- No new resources or troops to control the borders
- No admission of errors and miscalculations

For a potential Democratic alternative, see:
A 10-Point Plan for Iraq.”

7:53 PM  
Blogger Management said...

December 1, 2005
Plan: We Win

We've seen it before: an embattled president so swathed in his inner circle that he completely loses touch with the public and wanders around among small knots of people who agree with him. There was Lyndon Johnson in the 1960's, Richard Nixon in the 1970's, and George H. W. Bush in the 1990's. Now it's his son's turn.

It has been obvious for months that Americans don't believe the war is going just fine, and they needed to hear that President Bush gets that. They wanted to see that he had learned from his mistakes and adjusted his course, and that he had a measurable and realistic plan for making Iraq safe enough to withdraw United States troops. Americans didn't need to be convinced of Mr. Bush's commitment to his idealized version of the war. They needed to be reassured that he recognized the reality of the war.

Instead, Mr. Bush traveled 32 miles from the White House to the Naval Academy and spoke to yet another of the well-behaved, uniformed audiences that have screened him from the rest of America lately. If you do not happen to be a midshipman, you'd have to have been watching cable news at midmorning on a weekday to catch him.

The address was accompanied by a voluminous handout entitled "National Strategy for Victory in Iraq," which the White House grandly calls the newly declassified version of the plan that has been driving the war. If there was something secret about that plan, we can't figure out what it was. The document, and Mr. Bush's speech, were almost entirely a rehash of the same tired argument that everything's going just fine. Mr. Bush also offered the usual false choice between sticking to his policy and beating a hasty and cowardly retreat.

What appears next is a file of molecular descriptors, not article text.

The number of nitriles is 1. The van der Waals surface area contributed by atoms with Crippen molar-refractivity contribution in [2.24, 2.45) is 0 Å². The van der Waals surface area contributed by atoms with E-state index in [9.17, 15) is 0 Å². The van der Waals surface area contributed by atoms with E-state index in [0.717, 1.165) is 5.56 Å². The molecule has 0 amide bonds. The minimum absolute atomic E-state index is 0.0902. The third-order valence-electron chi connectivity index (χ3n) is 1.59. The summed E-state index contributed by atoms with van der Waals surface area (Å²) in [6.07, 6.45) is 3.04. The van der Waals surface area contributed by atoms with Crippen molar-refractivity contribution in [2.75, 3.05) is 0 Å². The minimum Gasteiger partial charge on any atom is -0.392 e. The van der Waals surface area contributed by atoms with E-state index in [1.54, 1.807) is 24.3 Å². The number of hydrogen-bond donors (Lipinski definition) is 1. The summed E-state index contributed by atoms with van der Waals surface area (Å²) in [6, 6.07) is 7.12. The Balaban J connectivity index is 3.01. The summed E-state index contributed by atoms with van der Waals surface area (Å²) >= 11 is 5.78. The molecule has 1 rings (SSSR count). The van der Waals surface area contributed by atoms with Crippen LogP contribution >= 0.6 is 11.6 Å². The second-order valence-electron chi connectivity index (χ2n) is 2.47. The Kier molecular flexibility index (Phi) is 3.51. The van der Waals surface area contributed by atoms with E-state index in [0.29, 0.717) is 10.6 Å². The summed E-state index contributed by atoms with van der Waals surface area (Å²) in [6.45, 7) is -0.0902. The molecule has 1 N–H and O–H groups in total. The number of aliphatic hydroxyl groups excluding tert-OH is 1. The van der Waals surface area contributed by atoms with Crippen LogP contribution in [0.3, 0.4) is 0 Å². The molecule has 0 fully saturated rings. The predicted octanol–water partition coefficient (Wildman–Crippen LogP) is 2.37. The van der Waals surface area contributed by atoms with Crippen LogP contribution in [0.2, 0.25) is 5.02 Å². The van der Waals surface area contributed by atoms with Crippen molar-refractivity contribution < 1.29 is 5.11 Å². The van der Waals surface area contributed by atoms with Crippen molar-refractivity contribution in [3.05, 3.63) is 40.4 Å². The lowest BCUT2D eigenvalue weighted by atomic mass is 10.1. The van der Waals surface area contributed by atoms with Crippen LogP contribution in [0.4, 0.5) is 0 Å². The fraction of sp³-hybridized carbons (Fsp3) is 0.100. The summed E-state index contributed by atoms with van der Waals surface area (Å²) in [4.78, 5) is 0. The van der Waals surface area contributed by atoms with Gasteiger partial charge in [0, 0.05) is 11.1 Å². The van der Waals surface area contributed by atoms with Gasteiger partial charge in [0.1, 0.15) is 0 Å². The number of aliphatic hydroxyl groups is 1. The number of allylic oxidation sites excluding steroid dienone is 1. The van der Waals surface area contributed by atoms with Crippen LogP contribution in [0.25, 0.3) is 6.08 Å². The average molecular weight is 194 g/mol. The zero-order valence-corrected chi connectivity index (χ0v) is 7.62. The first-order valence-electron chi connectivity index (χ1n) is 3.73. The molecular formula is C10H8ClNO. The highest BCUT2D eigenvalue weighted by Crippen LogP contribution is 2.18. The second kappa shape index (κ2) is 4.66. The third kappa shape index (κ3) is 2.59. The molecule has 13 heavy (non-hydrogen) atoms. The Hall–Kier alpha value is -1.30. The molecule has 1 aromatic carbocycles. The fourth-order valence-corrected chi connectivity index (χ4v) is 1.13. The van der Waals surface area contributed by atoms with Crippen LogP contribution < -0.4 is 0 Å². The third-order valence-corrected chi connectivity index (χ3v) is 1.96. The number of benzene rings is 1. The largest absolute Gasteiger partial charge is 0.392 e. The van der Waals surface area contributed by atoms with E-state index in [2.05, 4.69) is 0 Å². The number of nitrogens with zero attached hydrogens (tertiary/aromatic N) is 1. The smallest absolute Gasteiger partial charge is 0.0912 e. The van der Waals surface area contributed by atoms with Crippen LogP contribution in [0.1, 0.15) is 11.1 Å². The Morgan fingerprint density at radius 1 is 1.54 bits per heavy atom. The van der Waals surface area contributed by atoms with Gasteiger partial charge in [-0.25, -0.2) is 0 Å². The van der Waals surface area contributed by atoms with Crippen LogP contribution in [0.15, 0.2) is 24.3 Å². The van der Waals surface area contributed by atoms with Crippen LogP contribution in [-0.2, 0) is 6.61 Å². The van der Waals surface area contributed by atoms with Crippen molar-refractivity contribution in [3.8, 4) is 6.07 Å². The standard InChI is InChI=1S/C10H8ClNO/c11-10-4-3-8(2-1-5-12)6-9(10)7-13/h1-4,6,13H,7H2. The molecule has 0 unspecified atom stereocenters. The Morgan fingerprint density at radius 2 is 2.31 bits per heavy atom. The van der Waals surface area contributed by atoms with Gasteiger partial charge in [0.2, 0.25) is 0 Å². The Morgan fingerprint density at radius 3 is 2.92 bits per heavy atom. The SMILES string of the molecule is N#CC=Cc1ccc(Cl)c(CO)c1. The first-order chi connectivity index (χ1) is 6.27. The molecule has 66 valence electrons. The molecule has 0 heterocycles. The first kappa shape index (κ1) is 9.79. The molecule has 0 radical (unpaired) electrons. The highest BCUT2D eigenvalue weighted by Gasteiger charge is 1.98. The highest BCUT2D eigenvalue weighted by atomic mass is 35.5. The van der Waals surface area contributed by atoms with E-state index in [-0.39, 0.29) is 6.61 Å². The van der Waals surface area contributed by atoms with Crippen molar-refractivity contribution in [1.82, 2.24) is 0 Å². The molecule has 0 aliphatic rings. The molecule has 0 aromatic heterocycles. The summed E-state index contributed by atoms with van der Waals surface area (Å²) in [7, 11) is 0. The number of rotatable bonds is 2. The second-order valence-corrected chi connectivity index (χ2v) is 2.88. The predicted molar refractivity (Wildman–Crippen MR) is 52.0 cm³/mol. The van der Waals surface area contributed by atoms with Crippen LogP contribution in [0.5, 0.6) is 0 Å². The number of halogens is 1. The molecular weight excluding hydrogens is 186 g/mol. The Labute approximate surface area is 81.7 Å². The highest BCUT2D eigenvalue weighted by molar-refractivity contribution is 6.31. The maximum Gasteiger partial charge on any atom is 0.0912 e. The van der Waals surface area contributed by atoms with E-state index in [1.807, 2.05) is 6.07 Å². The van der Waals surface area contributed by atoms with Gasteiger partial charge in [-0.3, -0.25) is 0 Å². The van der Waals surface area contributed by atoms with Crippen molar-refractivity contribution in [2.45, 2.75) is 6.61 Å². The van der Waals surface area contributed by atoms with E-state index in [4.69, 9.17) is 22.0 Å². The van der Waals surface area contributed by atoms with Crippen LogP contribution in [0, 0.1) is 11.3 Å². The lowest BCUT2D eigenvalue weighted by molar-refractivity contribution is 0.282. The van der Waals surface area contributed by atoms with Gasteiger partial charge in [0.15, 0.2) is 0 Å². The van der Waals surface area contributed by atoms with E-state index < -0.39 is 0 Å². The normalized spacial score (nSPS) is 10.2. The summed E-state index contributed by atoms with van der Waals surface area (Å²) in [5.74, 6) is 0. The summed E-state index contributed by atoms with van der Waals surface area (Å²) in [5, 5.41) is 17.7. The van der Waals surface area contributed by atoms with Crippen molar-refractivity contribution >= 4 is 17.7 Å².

On the critical question of the progress of the Iraqi military, the president was particularly optimistic, and misleading. He said, for instance, that Iraqi security forces control major areas, including the northern and southern provinces and cities like Najaf. That's true if you believe a nation can be built out of a change of clothing: these forces are based on party and sectarian militias that have controlled many of these same areas since the fall of Saddam Hussein but now wear Iraqi Army uniforms. In other regions, the most powerful Iraqi security forces are rogue militias that refuse to disarm and have on occasion turned their guns against American troops, like Moktada al-Sadr's Mahdi Army.

Mr. Bush's vision of the next big step is equally troubling: training Iraqi forces well enough to free American forces for more of the bloody and ineffective search-and-destroy sweeps that accomplish little beyond alienating the populace.

What Americans wanted to hear was a genuine counterinsurgency plan, perhaps like one proposed by Andrew F. Krepinevich Jr., a leading writer on military strategy: find the most secure areas with capable Iraqi forces. Embed American trainers with those forces and make the region safe enough to spend money on reconstruction, thus making friends and draining the insurgency. Then slowly expand those zones and withdraw American forces.